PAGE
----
- Author: Andy Lyons
I recently attended a really useful ANR training from the office of Program Planning and Evaluation (PPE) on needs assessment. Incorporating needs assessments into research and extension makes a lot of sense for many reasons. We all want to address issues and problems that are significant and pressing, and develop programs that are effective. A needs assessment can help flush out the challenges in our areas, prioritize needs, and build relationships with key stakeholders. As stewards of public resources, we also want our programs to be as efficient as possible. ANR expects all program staff to do needs assessments as part of program development, and the PPE has put together a great set of training and resources.
How GIS can be useful in a Needs Assessment
During the workshop, it was also exciting to hear how GIS can be a useful tool in many stages of a needs assessment. For example:
A needs assessment often requires talking to people in the program area, which can be daunting because we work with a lot of people. GIS maps can sometimes provide a sampling frame, in other words a master list of all the potential people one might want to talk to. For example Margaret Lloyd, Small Farms Advisor for Sacramento and Yolo Counties, described how a Google Map of strawberry farm stalls in Sacramento County was the starting point for a needs assessment tour of strawberry growers. In other cases, you may get a spreadsheet of growers' addresses in a county. These can be turned to points on a map with GIS using a process called geocoding. This can be particularly helpful to an Advisor who is new to an area.
If there are more stakeholders than one can personally contact (often the case), taking a sub-sample may be a practical necessity. A simple random sample is easy to do, but a GIS also allows spatial sampling. This could be useful, for example, if you want to ensure an even geographic distribution across the county, or a distribution across other units, such as watersheds, municipalities, school districts, etc. Even if sampling is more opportunistic (e.g., meeting attendees), a map can show the distribution of the people you talked to, so you can tell if any areas were over or under represented.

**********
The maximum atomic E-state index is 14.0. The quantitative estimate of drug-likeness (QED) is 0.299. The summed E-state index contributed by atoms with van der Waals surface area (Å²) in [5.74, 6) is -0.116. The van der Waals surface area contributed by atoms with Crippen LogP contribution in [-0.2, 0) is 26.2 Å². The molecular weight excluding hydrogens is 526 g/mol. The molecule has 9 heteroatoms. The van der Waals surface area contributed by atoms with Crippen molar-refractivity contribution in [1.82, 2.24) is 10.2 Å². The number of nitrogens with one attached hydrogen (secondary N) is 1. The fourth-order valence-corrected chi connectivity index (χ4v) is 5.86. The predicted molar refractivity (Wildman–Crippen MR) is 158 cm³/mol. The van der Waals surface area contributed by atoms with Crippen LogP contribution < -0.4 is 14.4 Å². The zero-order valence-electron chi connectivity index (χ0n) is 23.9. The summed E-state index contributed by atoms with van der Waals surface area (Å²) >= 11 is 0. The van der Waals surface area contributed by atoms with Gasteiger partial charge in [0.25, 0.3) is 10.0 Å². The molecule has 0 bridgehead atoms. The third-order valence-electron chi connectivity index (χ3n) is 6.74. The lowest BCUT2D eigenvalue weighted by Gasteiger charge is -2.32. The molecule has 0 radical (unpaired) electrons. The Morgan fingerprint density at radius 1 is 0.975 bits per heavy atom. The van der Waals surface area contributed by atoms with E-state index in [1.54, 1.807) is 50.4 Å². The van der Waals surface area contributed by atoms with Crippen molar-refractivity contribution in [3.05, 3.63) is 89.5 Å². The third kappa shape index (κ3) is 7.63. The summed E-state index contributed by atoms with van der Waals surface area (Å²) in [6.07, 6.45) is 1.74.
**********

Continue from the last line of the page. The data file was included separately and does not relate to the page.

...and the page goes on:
Maps from a GIS can be an effective way to communicate the results of a needs assessment. Whether a simple map in a report, or an interactive web map, maps can show a lot of information at once by manipulating the size, shape, and color of symbols. Geographic patterns jump out in a way you don't get in a table or regression coefficients.
With a little more work, the data you collect can be enriched with other useful datasets, such as census or environmental data. Imagine for example displaying the results of an email survey in a map form, overlaid for example with a map layer showing food security, or climate vulnerability. This type of fusion is helpful not only for understanding the nitty-gritty of the challenge, but also opportunities for extension and collaboration.
Building a Foundation for Innovation
Incorporating GIS in a needs assessment may be a little more work for those who aren't familiar with the technology (but see the services offered by IGIS below), however this investment can pave the way for all sorts of additional outreach and analysis. Putting your baseline data in a GIS simplifies ongoing monitoring and tracking, so you can see if your efforts are working. It also enables further technical analyses, such as testing spatially explicit models of a process, which can help you publish your work. On the non-technical side, getting your data into GIS formats dramatically simplifies the process of developing innovative communication tools down the road, such as story maps or web GIS.